In his 26 years working at the West Boise Wastewater Treatment Plant, Bill Duncan has seen a lot of changes. "There was hardly anything out here back then," the plant manager recalls, looking over 80 acres of pools and pipes that are capable of processing up to 24 million gallons of sewage a day. "The technology, the biology, the chemistry have changed it all so much, it's really no comparison."
But some unpleasant trends remain from the days when conservation was the last thing on nearly anyone's mind. Namely, Boiseans still like to flush their troubles down the drain.
"You don't really want to bring a toddler in here," Duncan says as we turn into a large, rumbling building with cement walls and floor. The plant has hosted hundreds of school tours over the years, and will soon host the Boise WaterShed education center, but few elementary students have seen the room we're entering. "They're here [at the plant] primarily for education purposes," Duncan says of the kids, "not entertainment."
Entertainment is, in this case, a subjective term. For Duncan, and for Boise City Public Works Operations Director Richard Dees, it is two large, smelly metal bins. In one, a speckled pile of sand, rice, eggshells and corn-lots of corn-is collected after spraying from a gaping black chute in the ceiling. Duncan says that most of this pile comes from garbage disposals, and from sand that unexpectedly leaks into Boise's 800 miles of sewer line. The rest is the food our mothers always told us to chew. We didn't listen.
The other bin, dubbed "the rag dumpster" by the plant's employees, contains a grayish pile about two yards long, four feet high and smelling both musty and oily-a cross between an outhouse and a restaurant's grease trap. This is where everything we should put in the trash but don't-including, feminine by-products, prophylactics, syringes, cigarette butts and grease, along with scads of toilet paper-shows up before being carted to the dump.
Plant workers call these items "non-biodegradables," but "unmentionables" would also be an appropriate title. In our pipe-happy civilization, it's easy to view drains as the best place to hide our most secret trash, be it spiders, Trojans, needles or Camels. It's also easy to assume that once that handful of cheap-ass TP your boss provides hits the water, it instantly disintegrates into nothingness. Neither is true. The workers at Boise's two wastewater plants gather up both classes of trash, and they often have a good laugh about it.
"There's your product," Duncan says, pointing at a white bucket containing about a dozen colored condoms that the plant's staff has set aside for BW. "We get a lot of this kind of stuff, 24 hours a day."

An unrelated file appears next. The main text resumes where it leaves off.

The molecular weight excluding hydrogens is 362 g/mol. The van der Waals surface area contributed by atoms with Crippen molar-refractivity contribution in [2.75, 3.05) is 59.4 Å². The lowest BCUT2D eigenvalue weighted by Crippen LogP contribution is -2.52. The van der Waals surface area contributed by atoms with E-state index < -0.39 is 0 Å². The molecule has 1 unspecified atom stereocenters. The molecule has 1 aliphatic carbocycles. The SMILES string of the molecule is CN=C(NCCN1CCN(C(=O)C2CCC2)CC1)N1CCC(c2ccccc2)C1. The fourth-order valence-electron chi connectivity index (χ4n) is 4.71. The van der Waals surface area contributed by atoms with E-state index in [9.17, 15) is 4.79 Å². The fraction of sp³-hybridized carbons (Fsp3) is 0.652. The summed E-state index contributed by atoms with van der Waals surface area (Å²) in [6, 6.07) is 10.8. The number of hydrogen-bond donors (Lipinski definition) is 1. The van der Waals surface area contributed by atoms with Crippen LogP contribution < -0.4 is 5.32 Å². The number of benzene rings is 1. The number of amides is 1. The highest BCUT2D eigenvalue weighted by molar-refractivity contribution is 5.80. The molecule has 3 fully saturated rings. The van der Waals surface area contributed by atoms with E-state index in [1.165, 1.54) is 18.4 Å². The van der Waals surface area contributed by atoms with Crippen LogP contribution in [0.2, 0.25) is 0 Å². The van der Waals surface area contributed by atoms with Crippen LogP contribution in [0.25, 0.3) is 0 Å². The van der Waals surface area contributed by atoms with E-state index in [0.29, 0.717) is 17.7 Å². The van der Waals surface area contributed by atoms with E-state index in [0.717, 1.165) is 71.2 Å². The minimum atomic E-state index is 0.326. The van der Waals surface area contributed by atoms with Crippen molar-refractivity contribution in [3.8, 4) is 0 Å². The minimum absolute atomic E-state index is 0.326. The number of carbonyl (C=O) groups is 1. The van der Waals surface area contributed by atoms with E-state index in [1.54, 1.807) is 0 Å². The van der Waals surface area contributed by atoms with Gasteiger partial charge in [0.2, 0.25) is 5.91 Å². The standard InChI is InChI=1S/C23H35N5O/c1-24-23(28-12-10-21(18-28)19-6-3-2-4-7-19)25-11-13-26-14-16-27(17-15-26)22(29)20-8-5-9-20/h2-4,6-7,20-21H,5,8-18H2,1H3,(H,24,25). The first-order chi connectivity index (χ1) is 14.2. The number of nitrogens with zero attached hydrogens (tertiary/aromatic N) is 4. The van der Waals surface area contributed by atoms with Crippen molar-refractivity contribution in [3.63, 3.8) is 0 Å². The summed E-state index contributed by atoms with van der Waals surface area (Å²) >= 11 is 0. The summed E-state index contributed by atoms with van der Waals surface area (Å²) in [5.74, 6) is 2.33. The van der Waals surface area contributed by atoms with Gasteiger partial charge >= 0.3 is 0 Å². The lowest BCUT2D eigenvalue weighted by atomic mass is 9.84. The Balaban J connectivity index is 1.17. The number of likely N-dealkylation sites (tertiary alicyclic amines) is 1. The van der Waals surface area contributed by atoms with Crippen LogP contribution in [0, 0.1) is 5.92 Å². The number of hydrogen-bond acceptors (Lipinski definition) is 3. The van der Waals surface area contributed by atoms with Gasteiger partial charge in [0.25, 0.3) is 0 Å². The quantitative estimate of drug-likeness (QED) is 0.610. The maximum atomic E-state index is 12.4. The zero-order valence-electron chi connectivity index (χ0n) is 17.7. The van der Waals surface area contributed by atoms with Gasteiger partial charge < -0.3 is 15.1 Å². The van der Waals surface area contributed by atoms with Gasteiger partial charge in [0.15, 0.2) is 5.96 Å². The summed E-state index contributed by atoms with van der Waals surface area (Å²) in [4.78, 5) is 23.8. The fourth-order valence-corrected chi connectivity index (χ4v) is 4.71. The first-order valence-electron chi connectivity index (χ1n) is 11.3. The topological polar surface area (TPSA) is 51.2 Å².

Not that long ago, Dees explains, workers at Boise's other wastewater treatment plant on Lander Street rolled up non-biodegradables by hand, exposing them to dirty syringes and other sharp trash. Today, the process is more mechanized, but accidents still happen. "We have to try to get this stuff out of the water at the beginning, so it doesn't clog up our machines," Dees explains. With eyes trained for spotting any dangerous irregularities in the sea of toilet paper, they come across items from the hilarious to the grotesque.
Both men are quick to point out a tiny action figure of the Nickelodeon character Doug, who sits on a metal beam next to the non-biodegradeable filters. "He's our prized possession," Dees explains with a grin. "He made a long journey here to his final resting place."
And as for that long-lost goldfish who was given the bathroom equivalent of a burial at sea? It's here as well ... mostly. "Yeah, you'll see fish," Duncan says, "although they don't look like fish anymore."
"Dogs, too," adds Dees. "But they sure don't look like dogs anymore."
The disturbing logistics of puppy-flushing aside, both men get serious when the discussion turns to toxic liquids slipping down the drain. When citizens pour pesticides or herbicides into utility sinks, those wastes end up here, too. Then they flow back into the Boise River, after wreaking havoc on the delicate microenvironment of the wastewater treatment plant.
"Our system here is a living, breathing organism," Duncan says. "We use naturally occurring organisms to remove the organic matter. Just as if you were to drink a gallon of diazinon, anything that is toxic to a human being is going to impact our biological mass."
For these reasons, Boise City Public Works has begun a campaign telling citizens if they wouldn't eat it, not to flush it. Respecting the sludge comes easy to employees like Duncan-he had little choice, after getting splattered with sewage on his first day of work-but he admits difficulty in convincing citizens to take heed of nontoxic trash like condoms and syringes.
"The majority of people, when they flush it, they forget it," he says. "They don't know where it goes, and they don't care. They just want it to go away. We're just trying to educate them about that."
At the end of our tour, Boise City Public Works Community Outreach Director Elizabeth Duncan puts it a different way. "We don't want people to stop using condoms," she says. "We just want people to stop flushing them."
To see pictures of Nick's magical tour of the sewer, visit www.boiseweekly.com.